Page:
Sellers Right to Cure under the Hawaii UCC

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Over the past few weeks, I have addressed the sale of goods in Hawaii under the Uniform Commercial Code. Article Two of the Uniform Commercial Code has been adopted in every state (except Louisiana) and governs contracts for the sale of goods. Hawaii has adopted the Uniform Commercial Code. Obviously, the express terms of a contract for the sale of goods will control the manner in which the sale is to be carried out. If the seller tenders goods that are not timely rejected by the buyer, the buyer is obligated to make payment pursuant to the terms of the sales contract. What constitutes effective “rejection” by the buyer is discussed in my entry of April 23, 2007. This blog entry concerns the rights of a seller to cure any defects alleged by a buyer.

A seller has the right under the UCC to cure a buyer’s rejection of nonconforming goods if; (1) “the time for performance has not expired” or, (2) there were “reasonable grounds to believe” the imperfect tender “would be acceptable” as suitable substitution. HRS § 490:2-508. The seller must also “seasonably notify the buyer of his intention to cure.” HRS § 490:2-508. “Curing” by the seller basically entails repairing and/or replacing the good to make it conforming and free of defect(s). This ensures that a buyer gets what he bargained for in the contract and allows seller to “avoid injustice…by reason of a surprise rejection by the buyer.” Comments to HRS § 490:2-508.

If a seller seasonably notifies the buyer of its intention to cure an alleged defect, the buyer must not interfere. If a seller attempts to cure the nonconformity but is frustrated by the buyer in his attempts (ie. is prevented from picking up the good) then the buyer may be deemed to have accepted the nonconforming goods and waives his right to have the good cured. See Contours, Inc. v Lee, 10 Haw.App. 368 (1994). Moreover, if the buyer has used or modified the allegedly defective good before it could be cured, in some circumstances, Courts have determined that the buyer has waived its right to seek compensation.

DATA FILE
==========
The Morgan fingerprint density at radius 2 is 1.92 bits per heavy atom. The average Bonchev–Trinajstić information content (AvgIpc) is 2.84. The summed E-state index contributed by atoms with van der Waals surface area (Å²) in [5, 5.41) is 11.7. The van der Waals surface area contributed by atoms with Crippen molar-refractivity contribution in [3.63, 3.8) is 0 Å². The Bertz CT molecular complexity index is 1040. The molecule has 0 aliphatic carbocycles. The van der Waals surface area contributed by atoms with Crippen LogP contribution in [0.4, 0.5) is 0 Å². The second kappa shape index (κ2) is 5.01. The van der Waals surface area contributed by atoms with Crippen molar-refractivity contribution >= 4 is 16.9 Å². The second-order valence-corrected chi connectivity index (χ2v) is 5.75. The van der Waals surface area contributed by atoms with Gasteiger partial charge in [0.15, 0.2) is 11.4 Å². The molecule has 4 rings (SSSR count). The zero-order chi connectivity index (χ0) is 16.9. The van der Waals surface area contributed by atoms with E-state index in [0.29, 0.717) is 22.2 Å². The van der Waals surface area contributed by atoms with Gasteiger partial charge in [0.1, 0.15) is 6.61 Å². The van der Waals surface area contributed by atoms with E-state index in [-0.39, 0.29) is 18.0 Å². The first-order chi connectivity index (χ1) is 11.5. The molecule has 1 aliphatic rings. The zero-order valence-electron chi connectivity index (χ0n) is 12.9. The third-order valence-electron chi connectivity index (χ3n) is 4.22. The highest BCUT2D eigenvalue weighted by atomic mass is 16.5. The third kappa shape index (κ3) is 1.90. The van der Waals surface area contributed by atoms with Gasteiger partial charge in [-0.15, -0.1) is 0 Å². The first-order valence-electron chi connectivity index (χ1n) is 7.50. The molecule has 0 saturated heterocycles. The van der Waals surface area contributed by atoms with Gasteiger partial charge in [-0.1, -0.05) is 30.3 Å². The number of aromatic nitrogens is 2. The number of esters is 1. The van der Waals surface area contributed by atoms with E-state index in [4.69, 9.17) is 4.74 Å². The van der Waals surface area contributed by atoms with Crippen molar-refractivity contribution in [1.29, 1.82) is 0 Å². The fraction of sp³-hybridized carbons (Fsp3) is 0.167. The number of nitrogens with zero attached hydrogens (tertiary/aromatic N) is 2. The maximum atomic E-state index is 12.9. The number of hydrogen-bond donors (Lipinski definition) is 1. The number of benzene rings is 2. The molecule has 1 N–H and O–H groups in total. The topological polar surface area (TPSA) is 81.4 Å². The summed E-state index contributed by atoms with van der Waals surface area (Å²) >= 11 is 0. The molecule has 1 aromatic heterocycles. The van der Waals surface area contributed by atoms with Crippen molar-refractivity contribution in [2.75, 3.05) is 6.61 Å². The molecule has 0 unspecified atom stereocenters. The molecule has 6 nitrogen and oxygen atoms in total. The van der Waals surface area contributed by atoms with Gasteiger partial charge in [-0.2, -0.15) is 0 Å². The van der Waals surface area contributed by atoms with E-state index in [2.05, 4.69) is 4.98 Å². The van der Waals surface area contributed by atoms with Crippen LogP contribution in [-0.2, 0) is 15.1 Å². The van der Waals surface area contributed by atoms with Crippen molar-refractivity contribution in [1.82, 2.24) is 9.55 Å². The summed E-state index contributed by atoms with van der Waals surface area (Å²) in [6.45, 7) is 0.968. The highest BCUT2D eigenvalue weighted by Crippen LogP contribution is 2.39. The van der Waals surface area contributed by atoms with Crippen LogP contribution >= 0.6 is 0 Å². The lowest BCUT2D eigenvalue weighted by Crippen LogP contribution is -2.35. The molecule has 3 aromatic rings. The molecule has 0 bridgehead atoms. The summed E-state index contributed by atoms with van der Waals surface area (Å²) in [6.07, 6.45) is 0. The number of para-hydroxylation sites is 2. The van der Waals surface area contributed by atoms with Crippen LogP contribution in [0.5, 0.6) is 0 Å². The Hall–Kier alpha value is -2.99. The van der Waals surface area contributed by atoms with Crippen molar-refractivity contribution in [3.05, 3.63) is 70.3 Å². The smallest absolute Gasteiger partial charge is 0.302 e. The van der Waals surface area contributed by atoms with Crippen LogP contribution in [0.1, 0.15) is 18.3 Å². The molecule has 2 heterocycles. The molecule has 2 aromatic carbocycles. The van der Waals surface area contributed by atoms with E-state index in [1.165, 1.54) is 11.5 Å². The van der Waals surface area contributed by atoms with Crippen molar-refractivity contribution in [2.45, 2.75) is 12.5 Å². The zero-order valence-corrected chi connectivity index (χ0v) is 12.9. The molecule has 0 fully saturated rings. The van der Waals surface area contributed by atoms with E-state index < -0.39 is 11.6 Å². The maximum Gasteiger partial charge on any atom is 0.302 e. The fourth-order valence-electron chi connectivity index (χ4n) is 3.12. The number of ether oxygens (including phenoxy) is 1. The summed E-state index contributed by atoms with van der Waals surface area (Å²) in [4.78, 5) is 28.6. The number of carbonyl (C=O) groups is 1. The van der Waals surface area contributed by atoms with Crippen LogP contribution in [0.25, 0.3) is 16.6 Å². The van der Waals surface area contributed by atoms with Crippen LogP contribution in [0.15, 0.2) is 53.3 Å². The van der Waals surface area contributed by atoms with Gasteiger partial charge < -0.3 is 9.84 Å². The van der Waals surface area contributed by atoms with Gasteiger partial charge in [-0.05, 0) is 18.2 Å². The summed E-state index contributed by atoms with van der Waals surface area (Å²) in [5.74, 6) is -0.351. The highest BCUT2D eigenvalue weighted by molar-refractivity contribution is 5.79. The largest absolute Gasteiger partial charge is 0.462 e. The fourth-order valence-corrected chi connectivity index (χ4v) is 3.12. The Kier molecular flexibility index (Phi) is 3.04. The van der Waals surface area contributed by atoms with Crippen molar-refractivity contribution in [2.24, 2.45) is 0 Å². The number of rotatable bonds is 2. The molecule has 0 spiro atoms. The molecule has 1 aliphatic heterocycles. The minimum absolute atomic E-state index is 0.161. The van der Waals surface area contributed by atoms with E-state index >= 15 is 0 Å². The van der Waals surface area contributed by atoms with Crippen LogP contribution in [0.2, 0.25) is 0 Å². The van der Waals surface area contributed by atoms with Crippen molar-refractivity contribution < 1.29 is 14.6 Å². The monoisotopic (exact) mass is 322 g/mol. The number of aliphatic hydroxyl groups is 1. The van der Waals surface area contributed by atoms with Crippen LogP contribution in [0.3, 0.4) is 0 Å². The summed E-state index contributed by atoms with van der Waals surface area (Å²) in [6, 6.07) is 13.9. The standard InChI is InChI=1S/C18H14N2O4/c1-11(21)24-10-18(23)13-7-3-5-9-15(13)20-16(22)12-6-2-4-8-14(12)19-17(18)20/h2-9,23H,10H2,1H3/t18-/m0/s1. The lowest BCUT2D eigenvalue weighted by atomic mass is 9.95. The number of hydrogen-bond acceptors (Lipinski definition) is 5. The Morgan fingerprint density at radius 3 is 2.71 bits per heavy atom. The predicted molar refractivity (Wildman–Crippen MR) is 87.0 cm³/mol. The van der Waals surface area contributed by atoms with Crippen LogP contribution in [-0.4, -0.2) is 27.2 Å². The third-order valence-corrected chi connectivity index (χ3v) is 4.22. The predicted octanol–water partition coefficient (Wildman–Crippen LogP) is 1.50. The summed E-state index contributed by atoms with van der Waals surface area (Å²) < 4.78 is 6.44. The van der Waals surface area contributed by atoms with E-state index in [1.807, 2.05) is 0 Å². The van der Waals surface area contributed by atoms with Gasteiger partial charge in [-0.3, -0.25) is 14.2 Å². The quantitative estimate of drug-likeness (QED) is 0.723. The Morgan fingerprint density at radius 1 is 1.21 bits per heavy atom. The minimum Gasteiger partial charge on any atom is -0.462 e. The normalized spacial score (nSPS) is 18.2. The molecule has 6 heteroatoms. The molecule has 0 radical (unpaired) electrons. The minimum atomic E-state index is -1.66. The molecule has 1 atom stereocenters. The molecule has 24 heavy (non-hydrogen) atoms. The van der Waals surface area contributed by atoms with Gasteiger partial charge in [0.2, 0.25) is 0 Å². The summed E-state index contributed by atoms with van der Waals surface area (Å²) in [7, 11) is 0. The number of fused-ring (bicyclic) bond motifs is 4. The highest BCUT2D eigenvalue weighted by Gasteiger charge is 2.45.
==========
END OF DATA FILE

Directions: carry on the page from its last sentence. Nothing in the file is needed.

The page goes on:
Sellers and buyers should document all of their communication concerning efforts to cure (if you are the seller) or efforts to obtain a cure (if you are the buyer). Too often business persons hold written documents in disdain (as mere formalities) and, therefore, fail to protect themselves by documenting their reasonable efforts to solve a problem. It is wise for a businessperson to solve their own problems, and being reasonable is always the best course of action. But it may not do you any good to be the most reasonable party to a transaction, if you cannot prove that you were the most reasonable party. Any good trial lawyer will tell you that the outcome of a case is not always determined by what actually happened, but what the attorneys can prove through admissible evidence. The easiest way to ensure that you will be able prove that you were the most reasonable party to a transaction is to put all your communications in writing (and save your emails). And, of course, be the most reasonable party in all of your transactions.